Travel is Not a Favor to the Cuban Regime

August 09, 2010

By Victor C Johnson

Washington is awash in rumors that the administration is about to make another move on Cuba in response to Cuba’s announcement that it will release all remaining political prisoners who were detained in 2003. If these rumors prove to be true, it would be welcome news indeed. It is particularly important that the administration exercise its authority to restore options for Americans to travel to Cuba that were available before 2003, when former President George W. Bush began to curtail travel severely. These travel restrictions have had no positive effect in Cuba, but they have certainly had negative effects for the United States by limiting the ability of Americans to engage with the Cuban people at this time of historic transition. People-to-people contacts have historically been one of our most important tools in opening up closed societies; it is highly counterproductive to drop this tool from the toolkit with respect to Cuba.

Today, NAFSA: Association of International Educators and The Washington Office on Latin America (WOLA), together with 12 other organizations, sent a letter to President Obama, urging him to remove these travel restrictions.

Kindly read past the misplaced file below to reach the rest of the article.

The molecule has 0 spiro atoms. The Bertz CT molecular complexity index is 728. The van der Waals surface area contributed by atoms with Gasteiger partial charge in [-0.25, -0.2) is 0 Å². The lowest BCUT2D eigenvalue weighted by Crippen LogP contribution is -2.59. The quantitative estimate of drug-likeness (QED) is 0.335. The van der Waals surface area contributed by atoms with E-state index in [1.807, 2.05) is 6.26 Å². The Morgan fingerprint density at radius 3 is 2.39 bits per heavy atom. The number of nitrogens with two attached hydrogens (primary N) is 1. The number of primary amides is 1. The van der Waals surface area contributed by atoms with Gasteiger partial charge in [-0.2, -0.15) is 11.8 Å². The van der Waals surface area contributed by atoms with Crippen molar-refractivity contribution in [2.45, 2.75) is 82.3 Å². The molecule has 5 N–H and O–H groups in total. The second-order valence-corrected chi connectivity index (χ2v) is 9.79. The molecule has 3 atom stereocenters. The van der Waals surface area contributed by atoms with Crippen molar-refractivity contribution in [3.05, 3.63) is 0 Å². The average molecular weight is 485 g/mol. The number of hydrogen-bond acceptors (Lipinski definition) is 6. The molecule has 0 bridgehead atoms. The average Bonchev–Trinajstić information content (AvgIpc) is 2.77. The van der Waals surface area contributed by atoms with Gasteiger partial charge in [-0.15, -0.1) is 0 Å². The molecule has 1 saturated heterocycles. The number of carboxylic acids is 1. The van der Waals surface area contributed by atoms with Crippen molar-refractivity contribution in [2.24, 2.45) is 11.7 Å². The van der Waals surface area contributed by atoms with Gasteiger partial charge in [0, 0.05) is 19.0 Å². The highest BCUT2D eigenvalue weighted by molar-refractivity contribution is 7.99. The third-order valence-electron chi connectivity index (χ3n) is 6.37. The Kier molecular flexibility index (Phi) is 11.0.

The most important action that the administration can take is to restore the ability of American students to study in Cuba. Most study abroad programs in Cuba that were in effect before 2003 were forced out of business by regulations issued by the Bush administration in 2004. Our government does not place restrictions on study abroad in any other country in the world, except Cuba. Cuba impacts us, and its transition will impact us. It is madness to discourage our students from learning about this important country.

A brief history:  The 2004 regulations issued by the Bush administration curtailed academic travel, family travel, and remittances to Cuba. In his presidential campaign, Senator Obama promised to restore family travel and remittances, and he did so shortly after assuming the presidency, leaving the academic travel restrictions in place. He said that further action would depend on positive actions by the Cuban government, and specifically, on progress in releasing political prisoners. Now that such progress is a reality, it would be anomalous, to say the least, if the President failed to remove the remaining restrictions in response. That is the minimum that he must do. He should also restore nonacademic people-to-people travel, which the Bush administration stopped in 2003.

President Obama has the authority to restore all non-tourist travel to Cuba without legislation. Meaningful steps in this direction will be welcomed by Cuban dissidents, who recognize that this will help open up their country; by Latin Americans, who view U.S.-Cuba policy as the last vestige of an era when the United States asserted the right to determine what kind of political system Latin American countries could have, and who have been sorely disappointed at the paucity of U.S. moves to put U.S.-Cuban relations on a more constructive footing; and by all Americans who believe—correctly—that they have a constitutional right to travel anywhere they want.

Travel is not a favor to the Cuban regime. If anything, it’s a threat, as it is to all regimes in closed societies. We’re not doing this for them. We’re doing it for us—and it is long past time.


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